Whatever one thinks of this ad, it seems to mark a particular moment in the unfolding history of the Catholic Church in the United States. That a full-page ad in one of the most influential newspapers in the country would ask members of a major religious group to walk away from that group is an extraordinary occurrence.
I hope that before people take sides pro or con on the ad, before the tendency to separate into "evil vs. good" or "good vs. evil" here, we might be able to take this opportunity for some serious thinking, and ask: What is happening with religion in general and Catholicism in particular today that would make such a moment possible?
The ad trades on the newly widespread awareness that Catholicism is shedding adherents: that most Catholics live on the "lower" end between moderate and marginal affiliation, instead of high affiliation, and that a great many are actively disaffiliating. It trades on the widely understood distance between most Catholics' beliefs and practices and official teaching on certain matters. Most important, as far as I can tell, is its remarkably confident appeal to a kind of personal agency that would make Catholics, who so often see religion as something akin to an ethnicity, walk away from it.
Whatever you think of the Freedom From Religion Foundation advertisement, and whatever you think of Fordham, the Jesuits and what not, the numbers indicate that there is a huge story looming over these debates (and I'm not talking about the wisdom of ad policies at the Times).
Once again, we are dealing with the myth that there is one body of Catholics in America with one set of beliefs. Truly, the spirits that drive the various camps within American Catholicism are legion.
Beaudoin responded to my emails and discussed what he sees happening on the Catholic left. That conversation became the hook for my Scripps Howard News Service column this week and then the weekly GetReligion "Crossroads" podcast. Here's a bite or two of what the Fordham theologian had to say:
"Secular Catholics are people who were baptized as Catholics, but they find it impossible to make Catholicism the center of (their) lives, by which I mean Catholicism as defined by the official teachings of the church," said Beaudoin. For these believers, there are "things that they learned about faith from Catholicism. Then there are things they learned from their jobs, from school experiences, from their music and from their favorite movies.
"They are hybrid believers and their faith comes from all over the place."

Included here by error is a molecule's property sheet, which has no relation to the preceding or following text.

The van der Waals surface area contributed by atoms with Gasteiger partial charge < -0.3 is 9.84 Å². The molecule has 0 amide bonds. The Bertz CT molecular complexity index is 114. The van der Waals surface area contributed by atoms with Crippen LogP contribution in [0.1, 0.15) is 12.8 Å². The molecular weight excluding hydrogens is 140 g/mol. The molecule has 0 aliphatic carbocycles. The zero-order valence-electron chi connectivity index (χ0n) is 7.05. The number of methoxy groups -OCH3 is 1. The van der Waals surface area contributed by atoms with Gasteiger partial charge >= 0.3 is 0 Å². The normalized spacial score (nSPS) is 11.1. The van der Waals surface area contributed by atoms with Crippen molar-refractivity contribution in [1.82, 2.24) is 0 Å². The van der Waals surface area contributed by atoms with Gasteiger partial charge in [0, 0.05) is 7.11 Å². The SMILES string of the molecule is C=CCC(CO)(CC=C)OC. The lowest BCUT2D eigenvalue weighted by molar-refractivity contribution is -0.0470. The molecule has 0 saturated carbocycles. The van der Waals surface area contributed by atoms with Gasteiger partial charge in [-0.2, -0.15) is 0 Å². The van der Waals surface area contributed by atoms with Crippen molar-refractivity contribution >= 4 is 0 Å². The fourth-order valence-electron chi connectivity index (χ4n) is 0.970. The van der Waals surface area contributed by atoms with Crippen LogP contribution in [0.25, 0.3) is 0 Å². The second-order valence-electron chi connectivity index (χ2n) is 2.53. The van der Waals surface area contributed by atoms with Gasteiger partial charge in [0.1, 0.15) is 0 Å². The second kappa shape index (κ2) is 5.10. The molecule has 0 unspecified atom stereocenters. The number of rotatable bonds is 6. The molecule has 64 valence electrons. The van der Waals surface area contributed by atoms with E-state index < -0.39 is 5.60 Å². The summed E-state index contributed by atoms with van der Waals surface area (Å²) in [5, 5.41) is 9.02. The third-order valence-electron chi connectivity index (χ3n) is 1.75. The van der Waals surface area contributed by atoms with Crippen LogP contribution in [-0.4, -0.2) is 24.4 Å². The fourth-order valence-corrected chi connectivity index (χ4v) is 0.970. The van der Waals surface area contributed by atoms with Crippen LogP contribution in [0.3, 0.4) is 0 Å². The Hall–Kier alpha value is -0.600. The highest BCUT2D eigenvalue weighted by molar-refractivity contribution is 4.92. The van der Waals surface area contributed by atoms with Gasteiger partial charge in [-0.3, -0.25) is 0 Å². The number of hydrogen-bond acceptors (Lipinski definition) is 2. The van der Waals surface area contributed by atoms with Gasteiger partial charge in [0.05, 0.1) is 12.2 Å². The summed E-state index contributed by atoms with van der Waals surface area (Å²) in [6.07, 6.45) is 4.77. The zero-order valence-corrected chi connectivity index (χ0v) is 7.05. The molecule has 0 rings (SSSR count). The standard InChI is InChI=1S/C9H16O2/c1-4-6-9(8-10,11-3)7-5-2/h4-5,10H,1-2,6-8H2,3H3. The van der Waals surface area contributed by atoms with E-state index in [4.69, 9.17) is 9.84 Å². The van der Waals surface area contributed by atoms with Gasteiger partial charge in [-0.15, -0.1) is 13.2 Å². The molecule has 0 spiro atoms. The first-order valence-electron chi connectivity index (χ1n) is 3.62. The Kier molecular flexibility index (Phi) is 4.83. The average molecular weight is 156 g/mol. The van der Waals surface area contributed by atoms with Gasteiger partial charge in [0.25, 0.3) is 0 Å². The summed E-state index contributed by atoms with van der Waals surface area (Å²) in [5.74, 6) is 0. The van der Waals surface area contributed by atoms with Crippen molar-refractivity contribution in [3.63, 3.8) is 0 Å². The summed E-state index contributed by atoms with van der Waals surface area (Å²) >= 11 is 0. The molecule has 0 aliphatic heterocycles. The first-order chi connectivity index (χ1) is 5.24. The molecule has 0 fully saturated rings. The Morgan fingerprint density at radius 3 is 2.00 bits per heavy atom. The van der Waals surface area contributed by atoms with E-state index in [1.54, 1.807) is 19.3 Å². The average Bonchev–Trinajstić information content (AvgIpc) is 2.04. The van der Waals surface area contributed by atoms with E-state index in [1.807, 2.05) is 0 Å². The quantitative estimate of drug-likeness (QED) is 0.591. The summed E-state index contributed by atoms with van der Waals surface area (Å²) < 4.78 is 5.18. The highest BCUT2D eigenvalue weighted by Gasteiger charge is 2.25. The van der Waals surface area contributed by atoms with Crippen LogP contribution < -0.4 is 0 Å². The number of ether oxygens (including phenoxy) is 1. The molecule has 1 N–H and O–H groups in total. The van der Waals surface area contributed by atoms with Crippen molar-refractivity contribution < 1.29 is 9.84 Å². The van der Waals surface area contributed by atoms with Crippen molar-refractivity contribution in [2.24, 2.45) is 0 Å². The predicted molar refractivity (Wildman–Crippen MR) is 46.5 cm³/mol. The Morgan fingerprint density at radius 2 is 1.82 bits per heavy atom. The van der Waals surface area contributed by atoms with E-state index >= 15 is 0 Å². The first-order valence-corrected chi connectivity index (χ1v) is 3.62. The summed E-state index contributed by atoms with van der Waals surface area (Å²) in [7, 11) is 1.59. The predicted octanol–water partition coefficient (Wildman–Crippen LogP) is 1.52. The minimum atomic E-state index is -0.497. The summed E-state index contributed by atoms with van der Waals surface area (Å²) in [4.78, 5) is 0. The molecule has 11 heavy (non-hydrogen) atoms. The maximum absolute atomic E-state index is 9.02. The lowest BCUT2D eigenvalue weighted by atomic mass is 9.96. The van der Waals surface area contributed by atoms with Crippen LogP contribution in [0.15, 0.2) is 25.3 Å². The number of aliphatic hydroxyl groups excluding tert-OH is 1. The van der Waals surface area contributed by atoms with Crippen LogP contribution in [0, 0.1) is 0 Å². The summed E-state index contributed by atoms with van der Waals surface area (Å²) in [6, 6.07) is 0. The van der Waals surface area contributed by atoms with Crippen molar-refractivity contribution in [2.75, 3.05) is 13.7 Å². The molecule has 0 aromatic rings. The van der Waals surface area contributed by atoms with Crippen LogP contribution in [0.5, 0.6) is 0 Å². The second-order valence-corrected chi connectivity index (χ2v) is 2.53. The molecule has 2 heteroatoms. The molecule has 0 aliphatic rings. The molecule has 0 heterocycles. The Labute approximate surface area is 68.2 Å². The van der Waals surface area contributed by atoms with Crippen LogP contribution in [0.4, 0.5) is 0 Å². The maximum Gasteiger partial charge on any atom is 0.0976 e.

And what about those Pew Forum numbers?
In the end, it's impossible to ignore this mass of "secular Catholics" because it's such a large chunk of today's church, he said. In some parts of America, various kinds of "secular Catholics" now constitute a clear majority, while those who affirm traditional dogmas and doctrines are a minority.
Some of these "secular Catholics" eventually leave the church. Others choose to remain on membership rolls, on their own terms, because they find it hard to walk away, said Beaudoin. After all, there are parts of Catholicism that they affirm and they know they can ignore the parts that they reject. They have changed the church for themselves.
From his perspective, Beaudoin said it's important to believe that this trend is "not the result of lethargy, laziness, relativism, heresy or apostasy. ... There will be Catholics who insist on saying that these secular Catholics are falling away from traditional Catholic norms. But I think it would be more helpful to talk about them not as having fallen away from the Catholic faith, but as having created new, evolving spiritual lives for themselves."
That sound you hear is traditional Catholics screaming in protest.
However, think this over. If roughly 3 to 5 percent of American Catholics are going to confession on a regular or even occasional basis, then how many Catholics are left who are actually attempting to live according to the teachings -- most of the teachings, let's say -- of their faith?
I remain convinced that it's impossible to write about Catholic life today without taking this into account in the vast majority of news stories and columns.
Just saying. Enjoy the podcast.